Papi vs Ay, Papi!
One Man’s Papi Protocol
I have tried to think about why this is and have found that I have defined a pretty complicated protocol for the use of the words — Papi, Papá, Papa and all the other variants. I guess because of all the different cultural connotations topped with my American Brain/Mexican Brains’ struggle for power.
Now that I’m older and arguably wiser, I still find that I tap into the protocol I created for the Papi word. (I share my Papi Protocol below) Recently I struggled naming my site Papi Knows because of my mixed feeling towards it, but the good outweighed the bad in the end.
I found that how, and when, you use “Papi” depends on nationality and what region of the country you are from.
Being Mexican and growing up rural areas of the of Mexico and the United States, I don’t recall ever hearing anyone use the word Papi other than the women in my family saying it to little toddler boys.
Never heard Papi from the men, at least not as an adult. There probably are other times it was said, but we won’t go there and keep it wholesome here. But, really, if I think about it my mixed feelings toward this word, I think it stems from those “alternative” meanings.
When I heard it used for the first time on TV by a Dominican guy, it blew my mind. I was a kid. It was strange to me. When I heard it used by men on other men it was by my Puerto Rican, Cuban, or Dominican guy friends when getting, and giving, shoutouts to other guys – - Hey, Papi! or Hey, Papa!
I think I had to connect the use of it to the 1950′s word “Daddy-O” to make me feel comfortable when it was said to me by other grown men. Mexicanos don’t use Papi as slang, ever.
I’m sure I said Papi to my dad when I was a toddler but something changed (I don’t know at what age) and after that I would only call to my dad using the words, “pa” or ” ‘apa” (I guess I dropped the first P or it’s silent!) Here’s the kicker though, when I talk to my siblings or my mom, I feel fine using Papi if, and only if, I was talking about him for example “Where’s Papi?” or “Ask Papi, he should know.”
I guess the same protocol could be applied to the word “Daddy” and the same provocative connotation can be attached to that English word too. But for some reason it’s not the same. I consider the provocative version of Papi stickier than its English counterpart.
Why is that? Maybe overall, Papi has that “Latin flare thing” about it that I’ve defined using the American side of my brain. Because of this, I’ve put more negative weight on the P word when used in that way. A silly theory, maybe.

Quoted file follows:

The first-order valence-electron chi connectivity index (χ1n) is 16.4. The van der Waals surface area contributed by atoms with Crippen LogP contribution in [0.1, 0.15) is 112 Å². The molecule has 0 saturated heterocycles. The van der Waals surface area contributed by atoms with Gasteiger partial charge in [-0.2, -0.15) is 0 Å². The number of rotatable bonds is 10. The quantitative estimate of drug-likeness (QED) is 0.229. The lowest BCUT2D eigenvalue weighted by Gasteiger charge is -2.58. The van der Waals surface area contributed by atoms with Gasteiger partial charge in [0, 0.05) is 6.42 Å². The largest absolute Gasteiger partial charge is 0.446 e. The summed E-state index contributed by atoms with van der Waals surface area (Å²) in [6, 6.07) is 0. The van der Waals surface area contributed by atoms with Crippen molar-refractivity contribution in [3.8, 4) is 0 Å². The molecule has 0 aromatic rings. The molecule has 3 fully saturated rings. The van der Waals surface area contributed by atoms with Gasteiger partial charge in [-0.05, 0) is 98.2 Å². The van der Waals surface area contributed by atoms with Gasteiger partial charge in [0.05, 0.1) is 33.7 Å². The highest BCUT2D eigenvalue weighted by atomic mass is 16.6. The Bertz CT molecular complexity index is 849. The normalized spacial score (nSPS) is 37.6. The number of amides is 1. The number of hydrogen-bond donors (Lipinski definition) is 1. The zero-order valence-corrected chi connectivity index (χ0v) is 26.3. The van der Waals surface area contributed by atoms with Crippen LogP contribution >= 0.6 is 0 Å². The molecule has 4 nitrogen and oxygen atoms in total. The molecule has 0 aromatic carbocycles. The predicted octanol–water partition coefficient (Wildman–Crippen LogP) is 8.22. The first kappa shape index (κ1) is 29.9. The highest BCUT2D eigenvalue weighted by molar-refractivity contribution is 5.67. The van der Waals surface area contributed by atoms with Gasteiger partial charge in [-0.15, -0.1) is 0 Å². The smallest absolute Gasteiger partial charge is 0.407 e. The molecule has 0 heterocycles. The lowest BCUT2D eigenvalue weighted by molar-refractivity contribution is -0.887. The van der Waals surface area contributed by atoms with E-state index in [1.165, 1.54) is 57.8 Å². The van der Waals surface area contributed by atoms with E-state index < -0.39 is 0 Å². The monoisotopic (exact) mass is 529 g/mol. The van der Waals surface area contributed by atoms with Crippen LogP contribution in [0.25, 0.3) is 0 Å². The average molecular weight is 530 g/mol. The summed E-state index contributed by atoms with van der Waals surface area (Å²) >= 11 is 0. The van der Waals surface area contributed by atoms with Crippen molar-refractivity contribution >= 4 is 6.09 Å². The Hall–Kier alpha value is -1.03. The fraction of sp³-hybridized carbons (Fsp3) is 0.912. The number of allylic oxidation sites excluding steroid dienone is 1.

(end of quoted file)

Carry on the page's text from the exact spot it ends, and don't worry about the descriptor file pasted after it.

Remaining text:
I understand that others might not see it in that way and the ladies might use it interchangeably with the word baby with referring to their guy in a cutesy term of endearment. Hell, My mom still calls me Papi sometimes and I’m 30-friggin’-years-old. So, then there’s that way of using Papi – in place of baby – that puts the word on the fence for me.
This whole mapping of this word’s usage reminds me of the classic Eddie Olmos speech about biculturism in the Selena movie when they’re riding in the Big Bertha bus. It’s that complicated.
My Papi Protocol
- I say ‘apa if talking directly to my dad.
- If speaking in English, and to my mom or siblings about my dad, it’s Papi.
- I’ll also say Papi to my baby son but only within the first 12 months, after 12 months I might call him papa for next couple of years but beyond that, I’ll probably drop the use and go to hijo.
- If it is extended family or friends, I’ll say, mi ‘apa or mi jefe.
- If I was talking to strangers in Spanish, I’ll say mi Papá.
- I’ll feel comfortable if my Caribbean friends call me Papi.
- I don’t like when I hear it used in the “Ay, Papi” way.
- My mom still has license to call me Papi.
- And as a fan of baseball, I know who Big Papi is.
Any one else using this handbook, or know what I’m talking about? Maybe it’s all the same in English and these details of saying daddy, dad, father work in very much the same way but I wouldn’t know since my lean is toward using the P word! I can only imagine the handbook if I was from the Caribbean!
Navo is the founder of Papi Knows, a crowd-sourced Dad y Papi community that includes social networking, blogs, and videos on all things Papi. He also is the creator of Blogadera, a Latino blog directory.